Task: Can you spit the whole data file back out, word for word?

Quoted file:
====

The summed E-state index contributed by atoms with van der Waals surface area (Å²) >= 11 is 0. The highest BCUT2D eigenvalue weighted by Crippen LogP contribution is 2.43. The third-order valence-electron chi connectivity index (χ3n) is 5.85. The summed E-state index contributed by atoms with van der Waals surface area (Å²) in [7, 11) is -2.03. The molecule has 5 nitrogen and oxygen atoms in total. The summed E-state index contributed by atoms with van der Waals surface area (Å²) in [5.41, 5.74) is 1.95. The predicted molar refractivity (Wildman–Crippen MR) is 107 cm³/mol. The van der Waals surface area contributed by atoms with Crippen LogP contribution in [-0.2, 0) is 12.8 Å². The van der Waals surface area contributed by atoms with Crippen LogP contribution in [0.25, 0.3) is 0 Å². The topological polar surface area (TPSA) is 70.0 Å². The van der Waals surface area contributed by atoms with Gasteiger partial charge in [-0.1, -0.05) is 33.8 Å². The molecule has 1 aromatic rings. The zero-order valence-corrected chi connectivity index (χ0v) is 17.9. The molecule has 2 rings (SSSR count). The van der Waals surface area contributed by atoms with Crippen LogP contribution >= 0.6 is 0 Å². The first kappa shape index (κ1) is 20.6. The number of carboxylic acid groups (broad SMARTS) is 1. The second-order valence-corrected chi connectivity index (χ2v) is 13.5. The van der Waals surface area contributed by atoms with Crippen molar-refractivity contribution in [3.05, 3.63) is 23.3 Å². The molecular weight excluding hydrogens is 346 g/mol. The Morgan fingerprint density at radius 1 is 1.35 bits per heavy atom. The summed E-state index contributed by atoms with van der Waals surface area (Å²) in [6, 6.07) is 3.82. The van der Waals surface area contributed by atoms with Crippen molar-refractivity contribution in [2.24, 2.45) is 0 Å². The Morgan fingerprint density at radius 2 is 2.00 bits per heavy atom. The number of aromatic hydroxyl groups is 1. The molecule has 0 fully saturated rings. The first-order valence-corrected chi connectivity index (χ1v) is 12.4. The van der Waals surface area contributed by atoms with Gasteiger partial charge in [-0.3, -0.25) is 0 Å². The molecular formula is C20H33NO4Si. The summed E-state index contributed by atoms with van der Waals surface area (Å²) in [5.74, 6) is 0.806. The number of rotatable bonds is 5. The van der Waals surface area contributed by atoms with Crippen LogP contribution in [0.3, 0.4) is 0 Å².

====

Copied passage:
The summed E-state index contributed by atoms with van der Waals surface area (Å²) >= 11 is 0. The highest BCUT2D eigenvalue weighted by Crippen LogP contribution is 2.43. The third-order valence-electron chi connectivity index (χ3n) is 5.85. The summed E-state index contributed by atoms with van der Waals surface area (Å²) in [7, 11) is -2.03. The molecule has 5 nitrogen and oxygen atoms in total. The summed E-state index contributed by atoms with van der Waals surface area (Å²) in [5.41, 5.74) is 1.95. The predicted molar refractivity (Wildman–Crippen MR) is 107 cm³/mol. The van der Waals surface area contributed by atoms with Crippen LogP contribution in [-0.2, 0) is 12.8 Å². The van der Waals surface area contributed by atoms with Crippen LogP contribution in [0.25, 0.3) is 0 Å². The topological polar surface area (TPSA) is 70.0 Å². The van der Waals surface area contributed by atoms with Gasteiger partial charge in [-0.1, -0.05) is 33.8 Å². The molecule has 1 aromatic rings. The zero-order valence-corrected chi connectivity index (χ0v) is 17.9. The molecule has 2 rings (SSSR count). The van der Waals surface area contributed by atoms with Crippen LogP contribution >= 0.6 is 0 Å². The first kappa shape index (κ1) is 20.6. The number of carboxylic acid groups (broad SMARTS) is 1. The second-order valence-corrected chi connectivity index (χ2v) is 13.5. The van der Waals surface area contributed by atoms with Crippen molar-refractivity contribution in [3.05, 3.63) is 23.3 Å². The molecular weight excluding hydrogens is 346 g/mol. The Morgan fingerprint density at radius 1 is 1.35 bits per heavy atom. The summed E-state index contributed by atoms with van der Waals surface area (Å²) in [6, 6.07) is 3.82. The van der Waals surface area contributed by atoms with Crippen molar-refractivity contribution in [2.24, 2.45) is 0 Å². The Morgan fingerprint density at radius 2 is 2.00 bits per heavy atom. The number of aromatic hydroxyl groups is 1. The molecule has 0 fully saturated rings. The first-order valence-corrected chi connectivity index (χ1v) is 12.4. The van der Waals surface area contributed by atoms with Gasteiger partial charge in [-0.3, -0.25) is 0 Å². The molecular formula is C20H33NO4Si. The summed E-state index contributed by atoms with van der Waals surface area (Å²) in [5.74, 6) is 0.806. The number of rotatable bonds is 5. The van der Waals surface area contributed by atoms with Crippen LogP contribution in [0.3, 0.4) is 0 Å².